Chair of DBF & CEO of Comtek Network Systems

North Wales has ample human resources and particularly high concentrations of skills within sectors such as aerospace, advanced manufacturing and energy. The development of a workforce armed with skills essential to these sectors has taken many decades. However, we are now witnessing the beginning of a potentially catastrophic downturn in our economy and businesses throughout our region have begun severe cost cutting exercises - including issuing redundancies.

Many of our young people have not even had the chance to demonstrate the benefits of their education yet, and such opportunities in the employment world could be in short supply in the coming years. With these factors in mind, I, for one, am extremely concerned that we are on the verge of losing vast numbers of current and future skilled workers in North Wales.

It will be impossible to grow a successful and ambitious economy without high calibre local workers. High-tech international companies will remain unconvinced by the prospect of moving into a region void of a trustworthy reputation in human resources, even with the promise of generous grants. Such organisations continue to prefer to settle in expensive regions such as Thames Valley or Cambridgeshire, despite the high initial costs and lack of financial assistance from the government. It is clear then that the availability of a well-trained, skilled workforce is key in their decision to invest in an area.

During the 2008/9 recession, Germany introduced a subsidised, flexible short-time working model called "Kurzarbeit" (somewhat similar to our current flexible furlough scheme). The eventual result was that companies did not have to resort to mass redundancies, and hence their economy recovered much faster than any others in Europe. Many European countries have since recognised the long-term economic benefit of Germany's government-subsidised model and adopted similar schemes during the Covid-19 pandemic.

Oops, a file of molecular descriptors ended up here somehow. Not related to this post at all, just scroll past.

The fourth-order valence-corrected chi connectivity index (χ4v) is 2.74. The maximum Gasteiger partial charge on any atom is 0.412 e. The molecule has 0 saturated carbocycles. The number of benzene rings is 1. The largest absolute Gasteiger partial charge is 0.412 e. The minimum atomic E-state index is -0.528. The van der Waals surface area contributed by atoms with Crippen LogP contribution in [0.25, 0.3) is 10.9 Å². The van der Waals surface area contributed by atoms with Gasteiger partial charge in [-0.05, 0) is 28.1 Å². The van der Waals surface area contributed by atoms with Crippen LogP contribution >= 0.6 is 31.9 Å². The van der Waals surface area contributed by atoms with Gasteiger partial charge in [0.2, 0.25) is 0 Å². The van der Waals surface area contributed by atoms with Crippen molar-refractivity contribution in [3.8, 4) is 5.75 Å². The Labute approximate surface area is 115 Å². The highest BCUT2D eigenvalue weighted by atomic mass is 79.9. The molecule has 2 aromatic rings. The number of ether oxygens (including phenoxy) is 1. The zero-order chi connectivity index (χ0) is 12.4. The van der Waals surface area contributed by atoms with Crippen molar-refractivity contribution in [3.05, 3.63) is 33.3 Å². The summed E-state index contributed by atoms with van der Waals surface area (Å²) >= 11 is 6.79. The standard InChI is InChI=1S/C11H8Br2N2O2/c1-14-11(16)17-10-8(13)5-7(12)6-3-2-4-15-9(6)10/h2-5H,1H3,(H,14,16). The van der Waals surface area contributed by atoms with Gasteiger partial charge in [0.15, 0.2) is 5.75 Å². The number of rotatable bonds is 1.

To remedy our economy for the long-term, the tried and tested German furlough model should be embraced and adopted by the UK Government for 12 months. I believe it would be short-sighted and highly damaging if the decision to end the flexible furlough scheme goes ahead in October as planned.

Secondly, and with regards to our young people, I suggest it would be prudent to encourage all employers to take on fully subsidised apprentices for 12 months. These apprentices should attend a relevant part-time college/university course leading to a recognised qualification alongside their apprenticeship. These are just two suggestions among many on how we can do more to retain our region's skilled workers, entice employer investment and develop the workforce of the future.

Investing now in the creation of high-calibre human capital in North Wales will quickly see us become an economically sustainable and prosperous region ready to bounce back post-Covid.